It is possible that the Athapaskan ancestors of the Navajo brought their knowledge of reflex and recurve bow design with them as they made their centuries-long migration from the far north.  In the arctic regions of the New World, there were no suitable wooden staves of sufficient length to make single-component self bows, so composite designs were a necessity.  Old World archers also developed radically-reflexed designs for their bows, but the impetus in that case was more oriented toward the functional advantage conferred by a compact form for use by mounted warriors and hunters.  Navajo adoption of a mobile horse culture facilitated by the Spanish invasion may have yielded a similar preference for a compact and powerful bow design.

Specific details of Navajo archery are hard to come by on the web.

  • The fundmentals of bow design are well explained in the Wikipedia page about Bow Shapes.
  • Bow construction and usage are nicely described at a Czech site in the article, Plains Indians Bows.
  • A well-written capsule history of the Navajo people by J. W. Sharp is available at DesertUSA : The Athapaskan Speakers.
  • Chris Loendorf at the UofA has done some work on comparing southwest bow types. He suggests that while different Native American groups used recurved bows, it was the Athapaskan people who first brought the design to the southwest. The only web link I have to his work is through a subscription-only site run by Academia.edu, but there is a messaging link there by which he can be contacted.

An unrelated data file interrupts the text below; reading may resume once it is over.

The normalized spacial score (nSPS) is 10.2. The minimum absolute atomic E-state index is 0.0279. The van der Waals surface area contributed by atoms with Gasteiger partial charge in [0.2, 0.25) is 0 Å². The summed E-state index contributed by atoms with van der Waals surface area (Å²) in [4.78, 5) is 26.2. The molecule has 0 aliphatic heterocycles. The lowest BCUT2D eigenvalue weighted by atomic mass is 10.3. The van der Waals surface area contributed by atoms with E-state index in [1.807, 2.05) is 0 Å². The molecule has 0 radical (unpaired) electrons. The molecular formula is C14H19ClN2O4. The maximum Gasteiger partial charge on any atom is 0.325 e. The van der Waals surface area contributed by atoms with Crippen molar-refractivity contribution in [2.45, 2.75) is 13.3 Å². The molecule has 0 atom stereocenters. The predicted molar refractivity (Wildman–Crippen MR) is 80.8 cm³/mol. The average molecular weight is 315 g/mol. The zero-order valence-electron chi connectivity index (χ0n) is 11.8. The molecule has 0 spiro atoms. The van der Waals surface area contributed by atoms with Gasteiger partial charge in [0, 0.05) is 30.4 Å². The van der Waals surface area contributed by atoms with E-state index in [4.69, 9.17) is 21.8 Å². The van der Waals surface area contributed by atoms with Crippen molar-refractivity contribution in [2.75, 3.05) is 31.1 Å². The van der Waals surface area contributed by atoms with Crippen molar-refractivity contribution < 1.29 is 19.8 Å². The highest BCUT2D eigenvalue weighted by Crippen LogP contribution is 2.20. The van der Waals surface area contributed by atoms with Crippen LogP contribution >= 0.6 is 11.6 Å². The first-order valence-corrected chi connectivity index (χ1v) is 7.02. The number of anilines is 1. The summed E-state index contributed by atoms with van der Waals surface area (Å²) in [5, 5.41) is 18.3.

Saturday, April 12, 2014


... means car shows.

The first big show of the season took place on the grounds of Albuquerque's Balloon Museum.  It was sponsored by the Classic Chevy Club.

I didn't stay to see which car took the top honors.  The real show stealer for me was the 1934 Studebaker.  I had photographed it before, a few years ago, with my Pentax K1000 at the yearly Art Museum car show.

My camera at the show this time was my Mamiyaflex II, loaded with TMAX 400.
The tulips were shot at the Botanical Garden with the Vivitar Ultra Wide & Slim, loaded with Fuji 200.